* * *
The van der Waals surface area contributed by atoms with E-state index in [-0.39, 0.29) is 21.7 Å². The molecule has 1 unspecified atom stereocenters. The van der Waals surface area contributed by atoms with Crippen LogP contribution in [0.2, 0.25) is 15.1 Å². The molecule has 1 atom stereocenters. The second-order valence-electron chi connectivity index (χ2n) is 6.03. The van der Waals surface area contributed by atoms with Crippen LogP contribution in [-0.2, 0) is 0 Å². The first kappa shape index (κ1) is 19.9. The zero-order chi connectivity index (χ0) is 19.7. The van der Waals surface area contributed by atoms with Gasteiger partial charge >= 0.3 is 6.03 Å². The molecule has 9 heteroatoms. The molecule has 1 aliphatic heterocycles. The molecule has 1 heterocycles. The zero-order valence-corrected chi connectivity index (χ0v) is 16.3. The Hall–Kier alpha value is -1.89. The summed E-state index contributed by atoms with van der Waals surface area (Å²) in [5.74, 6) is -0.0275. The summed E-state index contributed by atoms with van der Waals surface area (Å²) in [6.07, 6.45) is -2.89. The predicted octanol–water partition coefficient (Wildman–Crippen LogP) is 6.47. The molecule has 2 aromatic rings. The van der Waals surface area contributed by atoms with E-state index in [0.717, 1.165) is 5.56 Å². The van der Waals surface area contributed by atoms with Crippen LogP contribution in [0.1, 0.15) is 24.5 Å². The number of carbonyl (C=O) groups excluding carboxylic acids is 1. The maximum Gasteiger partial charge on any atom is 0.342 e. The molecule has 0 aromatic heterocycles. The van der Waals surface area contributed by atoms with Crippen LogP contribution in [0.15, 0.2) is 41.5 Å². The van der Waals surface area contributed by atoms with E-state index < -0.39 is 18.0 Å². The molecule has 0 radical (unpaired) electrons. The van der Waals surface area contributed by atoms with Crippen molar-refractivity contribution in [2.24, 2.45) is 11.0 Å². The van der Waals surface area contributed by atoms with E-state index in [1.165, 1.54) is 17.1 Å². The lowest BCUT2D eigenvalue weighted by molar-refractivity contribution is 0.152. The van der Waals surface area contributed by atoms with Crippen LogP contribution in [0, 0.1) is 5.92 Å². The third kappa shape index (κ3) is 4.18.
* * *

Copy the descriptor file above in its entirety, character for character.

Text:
The van der Waals surface area contributed by atoms with E-state index in [-0.39, 0.29) is 21.7 Å². The molecule has 1 unspecified atom stereocenters. The van der Waals surface area contributed by atoms with Crippen LogP contribution in [0.2, 0.25) is 15.1 Å². The molecule has 1 atom stereocenters. The second-order valence-electron chi connectivity index (χ2n) is 6.03. The van der Waals surface area contributed by atoms with Crippen LogP contribution in [-0.2, 0) is 0 Å². The first kappa shape index (κ1) is 19.9. The zero-order chi connectivity index (χ0) is 19.7. The van der Waals surface area contributed by atoms with Gasteiger partial charge >= 0.3 is 6.03 Å². The molecule has 9 heteroatoms. The molecule has 1 aliphatic heterocycles. The molecule has 1 heterocycles. The zero-order valence-corrected chi connectivity index (χ0v) is 16.3. The Hall–Kier alpha value is -1.89. The summed E-state index contributed by atoms with van der Waals surface area (Å²) in [5.74, 6) is -0.0275. The summed E-state index contributed by atoms with van der Waals surface area (Å²) in [6.07, 6.45) is -2.89. The predicted octanol–water partition coefficient (Wildman–Crippen LogP) is 6.47. The molecule has 2 aromatic rings. The van der Waals surface area contributed by atoms with E-state index in [0.717, 1.165) is 5.56 Å². The van der Waals surface area contributed by atoms with Crippen LogP contribution in [0.1, 0.15) is 24.5 Å². The number of carbonyl (C=O) groups excluding carboxylic acids is 1. The maximum Gasteiger partial charge on any atom is 0.342 e. The molecule has 0 aromatic heterocycles. The van der Waals surface area contributed by atoms with Crippen LogP contribution in [0.15, 0.2) is 41.5 Å². The van der Waals surface area contributed by atoms with E-state index < -0.39 is 18.0 Å². The molecule has 0 radical (unpaired) electrons. The van der Waals surface area contributed by atoms with Crippen molar-refractivity contribution in [2.24, 2.45) is 11.0 Å². The van der Waals surface area contributed by atoms with E-state index in [1.165, 1.54) is 17.1 Å². The lowest BCUT2D eigenvalue weighted by molar-refractivity contribution is 0.152. The van der Waals surface area contributed by atoms with Crippen LogP contribution in [0, 0.1) is 5.92 Å². The third kappa shape index (κ3) is 4.18.